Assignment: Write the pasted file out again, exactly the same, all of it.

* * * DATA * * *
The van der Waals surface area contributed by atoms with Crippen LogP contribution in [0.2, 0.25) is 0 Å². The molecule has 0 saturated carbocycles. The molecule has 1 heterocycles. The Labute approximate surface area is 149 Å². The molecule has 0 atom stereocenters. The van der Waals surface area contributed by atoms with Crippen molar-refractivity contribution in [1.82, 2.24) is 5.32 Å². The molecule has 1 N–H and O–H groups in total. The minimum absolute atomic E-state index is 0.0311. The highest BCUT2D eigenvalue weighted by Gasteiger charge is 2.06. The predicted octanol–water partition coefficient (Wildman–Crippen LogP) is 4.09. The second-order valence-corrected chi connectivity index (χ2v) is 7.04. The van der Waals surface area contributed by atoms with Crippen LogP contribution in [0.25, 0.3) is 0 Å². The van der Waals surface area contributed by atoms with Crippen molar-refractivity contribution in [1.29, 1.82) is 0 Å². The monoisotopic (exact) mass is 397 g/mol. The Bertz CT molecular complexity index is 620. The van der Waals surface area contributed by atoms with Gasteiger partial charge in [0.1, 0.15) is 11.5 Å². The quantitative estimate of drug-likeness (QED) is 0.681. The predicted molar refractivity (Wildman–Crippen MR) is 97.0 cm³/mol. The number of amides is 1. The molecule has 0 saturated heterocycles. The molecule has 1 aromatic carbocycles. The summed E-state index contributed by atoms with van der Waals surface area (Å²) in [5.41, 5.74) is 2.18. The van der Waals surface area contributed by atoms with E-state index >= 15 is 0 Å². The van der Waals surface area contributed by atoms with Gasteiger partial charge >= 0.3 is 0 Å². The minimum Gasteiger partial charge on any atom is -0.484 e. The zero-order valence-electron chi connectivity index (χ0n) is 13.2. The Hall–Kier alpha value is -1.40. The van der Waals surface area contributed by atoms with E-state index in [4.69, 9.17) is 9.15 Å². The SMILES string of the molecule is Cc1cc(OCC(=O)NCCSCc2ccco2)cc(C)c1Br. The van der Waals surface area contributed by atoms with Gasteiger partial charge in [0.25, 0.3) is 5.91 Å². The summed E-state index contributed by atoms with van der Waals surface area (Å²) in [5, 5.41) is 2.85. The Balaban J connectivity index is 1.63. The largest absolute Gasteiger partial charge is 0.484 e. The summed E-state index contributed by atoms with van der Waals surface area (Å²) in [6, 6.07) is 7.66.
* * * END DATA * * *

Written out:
The van der Waals surface area contributed by atoms with Crippen LogP contribution in [0.2, 0.25) is 0 Å². The molecule has 0 saturated carbocycles. The molecule has 1 heterocycles. The Labute approximate surface area is 149 Å². The molecule has 0 atom stereocenters. The van der Waals surface area contributed by atoms with Crippen molar-refractivity contribution in [1.82, 2.24) is 5.32 Å². The molecule has 1 N–H and O–H groups in total. The minimum absolute atomic E-state index is 0.0311. The highest BCUT2D eigenvalue weighted by Gasteiger charge is 2.06. The predicted octanol–water partition coefficient (Wildman–Crippen LogP) is 4.09. The second-order valence-corrected chi connectivity index (χ2v) is 7.04. The van der Waals surface area contributed by atoms with Crippen LogP contribution in [0.25, 0.3) is 0 Å². The van der Waals surface area contributed by atoms with Crippen molar-refractivity contribution in [1.29, 1.82) is 0 Å². The monoisotopic (exact) mass is 397 g/mol. The Bertz CT molecular complexity index is 620. The van der Waals surface area contributed by atoms with Gasteiger partial charge in [0.1, 0.15) is 11.5 Å². The quantitative estimate of drug-likeness (QED) is 0.681. The predicted molar refractivity (Wildman–Crippen MR) is 97.0 cm³/mol. The number of amides is 1. The molecule has 0 saturated heterocycles. The molecule has 1 aromatic carbocycles. The summed E-state index contributed by atoms with van der Waals surface area (Å²) in [5.41, 5.74) is 2.18. The van der Waals surface area contributed by atoms with E-state index >= 15 is 0 Å². The van der Waals surface area contributed by atoms with Gasteiger partial charge >= 0.3 is 0 Å². The minimum Gasteiger partial charge on any atom is -0.484 e. The zero-order valence-electron chi connectivity index (χ0n) is 13.2. The Hall–Kier alpha value is -1.40. The van der Waals surface area contributed by atoms with E-state index in [4.69, 9.17) is 9.15 Å². The SMILES string of the molecule is Cc1cc(OCC(=O)NCCSCc2ccco2)cc(C)c1Br. The van der Waals surface area contributed by atoms with Gasteiger partial charge in [0.25, 0.3) is 5.91 Å². The summed E-state index contributed by atoms with van der Waals surface area (Å²) in [5, 5.41) is 2.85. The Balaban J connectivity index is 1.63. The largest absolute Gasteiger partial charge is 0.484 e. The summed E-state index contributed by atoms with van der Waals surface area (Å²) in [6, 6.07) is 7.66.